57-A-704 has a delivery date, from the Cadillac factory, of July 31, 1917. The build date creates a time line that is extremely tight when compared to events taking place within the government. The U.S. government conducted an official test in July 1917 (less than two weeks prior to the build date of this car). At the time, the reason was unknown. They took many makes of automobile to Marfa, Texas on the Mexican border. There was located an early Air field and Army Base, which remained after the border disputes involving General Black Jack Pershing and Pancho Villa in 1916. Most likely not a coincidence, Pershing had Cadillacs in his fleet while fighting in Texas. He also had a large fleet of trucks in action. It is the first time our country went to war, on the ground, using mechanized vehicles instead of horses and mules. This was very problematic from a mechanic's or engineer's stand point. As there were no standards for procurement in 1916, Pershing ended up with numerous different makes of truck, and no military mechanics. He literally had millions of truck parts and no interchangeability. When Pershing returned to Washington, he reported his problems with the lack of standardization. By 1917, the Liberty Truck, as it would be known, would be designed so that all truck builders could build the same truck with interchangeable parts. However, Pershing must have been pretty happy with his Cadillacs, as he continued to use them in official practice until at least 1920. The government test, in July 1917, proceeded to run various cars across the desert for 2000 miles. The Cadillac touring car finished the test, and then continued on for another 5000 miles after the test, in the heat of July 1917. It performed almost perfectly. One 30 cent fan spring and 1 1/2 gallons of water were added during the test. The Cadillacs, a 7-passenger touring car and a sedan, were then chosen by the government as the vehicles for Military Officers.

A57-A-704, a seven passenger touring car, was delivered to the NYC distributor on or before August 9, 1917. The distributor was named "Detroit Cadillac Motor Car Company" and was owned by Ingles M. Uppercu. Most all military ordinances and everything military related including the men, left from New York City bound for France. The Cadillac was tested and approved by the military in Marfa, Texas. Within a week or so, car 57-A-704 was built and delivered to Ingles Uppercu's in NYC. As it turned out, Mr. Uppercu, besides owning the largest Cadillac distributor on the East Coast, also owned the Aeromarine Plane and Motor Company. This company had been building airplanes and motors since 1914 under that name. It just so happened that Mr. Uppercu's Aeromarine Co. had received a major military contract to provide airplanes and liberty engines to the military at the outset of the war, which for the United States, started on April 8, 1917. Mr. Uppercu was playing a major role in the Allied war effort himself!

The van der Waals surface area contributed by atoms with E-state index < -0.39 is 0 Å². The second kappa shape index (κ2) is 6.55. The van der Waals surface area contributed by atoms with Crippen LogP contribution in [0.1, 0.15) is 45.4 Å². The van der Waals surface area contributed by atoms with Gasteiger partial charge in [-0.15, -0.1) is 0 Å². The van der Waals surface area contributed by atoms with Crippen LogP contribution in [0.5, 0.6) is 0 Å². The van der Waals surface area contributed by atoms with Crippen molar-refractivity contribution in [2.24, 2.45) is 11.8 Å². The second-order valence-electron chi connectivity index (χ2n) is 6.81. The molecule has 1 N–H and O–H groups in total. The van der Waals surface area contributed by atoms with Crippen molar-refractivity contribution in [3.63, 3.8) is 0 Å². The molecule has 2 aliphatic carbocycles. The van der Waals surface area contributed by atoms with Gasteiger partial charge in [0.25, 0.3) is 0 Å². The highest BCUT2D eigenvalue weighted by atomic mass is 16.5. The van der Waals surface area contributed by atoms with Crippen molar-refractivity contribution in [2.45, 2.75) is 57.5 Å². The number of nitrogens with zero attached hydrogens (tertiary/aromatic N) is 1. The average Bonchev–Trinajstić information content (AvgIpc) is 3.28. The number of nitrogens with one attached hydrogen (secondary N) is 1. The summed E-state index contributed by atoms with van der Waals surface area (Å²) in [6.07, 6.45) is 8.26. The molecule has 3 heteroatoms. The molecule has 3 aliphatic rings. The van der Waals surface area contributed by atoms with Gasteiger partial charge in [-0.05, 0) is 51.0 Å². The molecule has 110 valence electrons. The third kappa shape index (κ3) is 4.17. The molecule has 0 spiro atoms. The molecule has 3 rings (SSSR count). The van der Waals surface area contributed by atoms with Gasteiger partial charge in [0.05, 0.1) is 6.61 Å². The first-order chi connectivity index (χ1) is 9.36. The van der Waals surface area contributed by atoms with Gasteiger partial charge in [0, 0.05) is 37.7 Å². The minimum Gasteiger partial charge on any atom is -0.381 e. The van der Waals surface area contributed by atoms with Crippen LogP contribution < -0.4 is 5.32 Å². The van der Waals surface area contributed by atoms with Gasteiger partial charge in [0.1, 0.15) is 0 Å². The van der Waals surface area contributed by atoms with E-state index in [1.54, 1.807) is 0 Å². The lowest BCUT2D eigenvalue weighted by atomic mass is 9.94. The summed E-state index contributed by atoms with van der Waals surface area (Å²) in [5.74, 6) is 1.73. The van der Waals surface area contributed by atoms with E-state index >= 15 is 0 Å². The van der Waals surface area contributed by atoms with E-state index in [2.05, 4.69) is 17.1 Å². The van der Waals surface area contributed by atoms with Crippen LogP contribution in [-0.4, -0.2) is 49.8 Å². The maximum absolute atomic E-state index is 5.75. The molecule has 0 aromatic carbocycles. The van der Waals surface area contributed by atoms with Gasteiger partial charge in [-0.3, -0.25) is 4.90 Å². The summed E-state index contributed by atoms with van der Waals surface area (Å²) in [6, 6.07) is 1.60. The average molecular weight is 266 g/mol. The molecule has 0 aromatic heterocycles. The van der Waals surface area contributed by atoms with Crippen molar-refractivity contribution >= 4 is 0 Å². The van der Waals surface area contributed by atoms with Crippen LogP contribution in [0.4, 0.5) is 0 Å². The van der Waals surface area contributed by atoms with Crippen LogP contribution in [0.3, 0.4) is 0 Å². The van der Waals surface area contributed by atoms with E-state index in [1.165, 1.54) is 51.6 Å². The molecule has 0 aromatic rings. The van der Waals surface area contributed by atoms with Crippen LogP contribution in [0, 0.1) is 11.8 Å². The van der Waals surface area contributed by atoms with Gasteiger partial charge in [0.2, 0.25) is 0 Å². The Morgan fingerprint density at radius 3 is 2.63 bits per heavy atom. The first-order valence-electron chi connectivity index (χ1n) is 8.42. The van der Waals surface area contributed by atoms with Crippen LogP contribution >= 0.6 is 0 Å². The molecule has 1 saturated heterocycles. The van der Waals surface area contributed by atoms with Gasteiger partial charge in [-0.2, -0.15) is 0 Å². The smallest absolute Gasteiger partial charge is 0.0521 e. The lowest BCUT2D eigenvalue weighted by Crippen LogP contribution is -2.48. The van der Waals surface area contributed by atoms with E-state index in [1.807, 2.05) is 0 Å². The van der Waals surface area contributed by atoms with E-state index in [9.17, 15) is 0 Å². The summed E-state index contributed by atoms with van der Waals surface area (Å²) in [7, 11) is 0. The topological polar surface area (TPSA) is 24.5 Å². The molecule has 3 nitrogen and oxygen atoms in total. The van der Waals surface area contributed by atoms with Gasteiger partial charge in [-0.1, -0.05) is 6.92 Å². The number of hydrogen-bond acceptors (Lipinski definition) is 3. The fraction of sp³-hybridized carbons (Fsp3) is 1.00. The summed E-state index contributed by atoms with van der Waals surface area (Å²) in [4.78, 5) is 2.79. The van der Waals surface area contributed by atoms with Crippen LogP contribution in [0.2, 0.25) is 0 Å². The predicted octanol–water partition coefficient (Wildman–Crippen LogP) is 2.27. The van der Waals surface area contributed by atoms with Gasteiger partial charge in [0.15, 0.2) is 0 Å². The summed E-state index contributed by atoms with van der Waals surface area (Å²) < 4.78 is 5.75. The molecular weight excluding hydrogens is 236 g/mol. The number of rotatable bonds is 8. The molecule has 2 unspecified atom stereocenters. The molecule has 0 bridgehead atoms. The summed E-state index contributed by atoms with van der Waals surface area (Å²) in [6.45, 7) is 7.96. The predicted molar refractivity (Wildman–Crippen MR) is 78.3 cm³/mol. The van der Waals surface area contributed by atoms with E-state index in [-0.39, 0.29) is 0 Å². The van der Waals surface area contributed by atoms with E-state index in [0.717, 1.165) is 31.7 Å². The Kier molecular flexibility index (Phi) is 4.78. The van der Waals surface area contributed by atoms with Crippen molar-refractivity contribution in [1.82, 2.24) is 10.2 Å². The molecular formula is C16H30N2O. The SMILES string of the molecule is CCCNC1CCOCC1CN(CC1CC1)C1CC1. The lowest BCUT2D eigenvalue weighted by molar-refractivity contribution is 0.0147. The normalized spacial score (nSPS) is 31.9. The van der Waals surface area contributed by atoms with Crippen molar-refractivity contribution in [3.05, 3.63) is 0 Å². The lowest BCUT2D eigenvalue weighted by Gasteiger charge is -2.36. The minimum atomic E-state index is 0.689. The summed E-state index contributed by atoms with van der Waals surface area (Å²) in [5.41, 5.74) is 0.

So as it happened, 57-A-704 turned out to be one of the earliest examples of American output directed towards the war effort on French soil, most likely before the first military designated Cadillac touring car even rolled off the assembly line, with their M VIN numbers. When Cadillac started delivering the M cars, they were shipped from the factory in pieces, in crates, and assembled after shipping. There were approximately 2000 of the M cars shipped by the war's end. According to the factory build document, 57-A-704 was delivered to Dr. Denison on August 9th. It was ordered in Blue with a Black top. Blue, at this time, was still the official color for all military vehicles in the U.S. Army. The military changed from Blue to OD Green during the war. According to Army Motors Magazine, published by the Military Vehicle Preservation Society, "In the early days...there were no established standards for procuring motor cars for the army....officers simply bought what they desired. If there were standards, which we doubt, we haven't found them. Leading up to WWI, standards remained lax. We find in September 1917 (two months after this car was produced) the first reference to standards for painting, numbering, and marking motor vehicles were - a General Order from Pershing. This order requires that all vehicles be painted in olive drab (OD) green to a specification. This war was the first in which the army used OD green. Prior to that it was blue (as this car was ordered) and gray, dating back to the Civil War and earlier." Now, A-57-704 is OD Green, as the military prepared it, after gathering all useful ordinances, and sending these vehicles to the military motor pools for complete rebuilding and recommissioning. A-57-704, having been used for largely diplomatic purposes, was likely still in excellent condition, and therefore retained in service. It's still in great condition for that matter. The rest were sold and parted and lost to time. The original top bows are excellent and still wrapped in original military material, khaki brown sleeves. The remnants of the top are still in place, khaki too.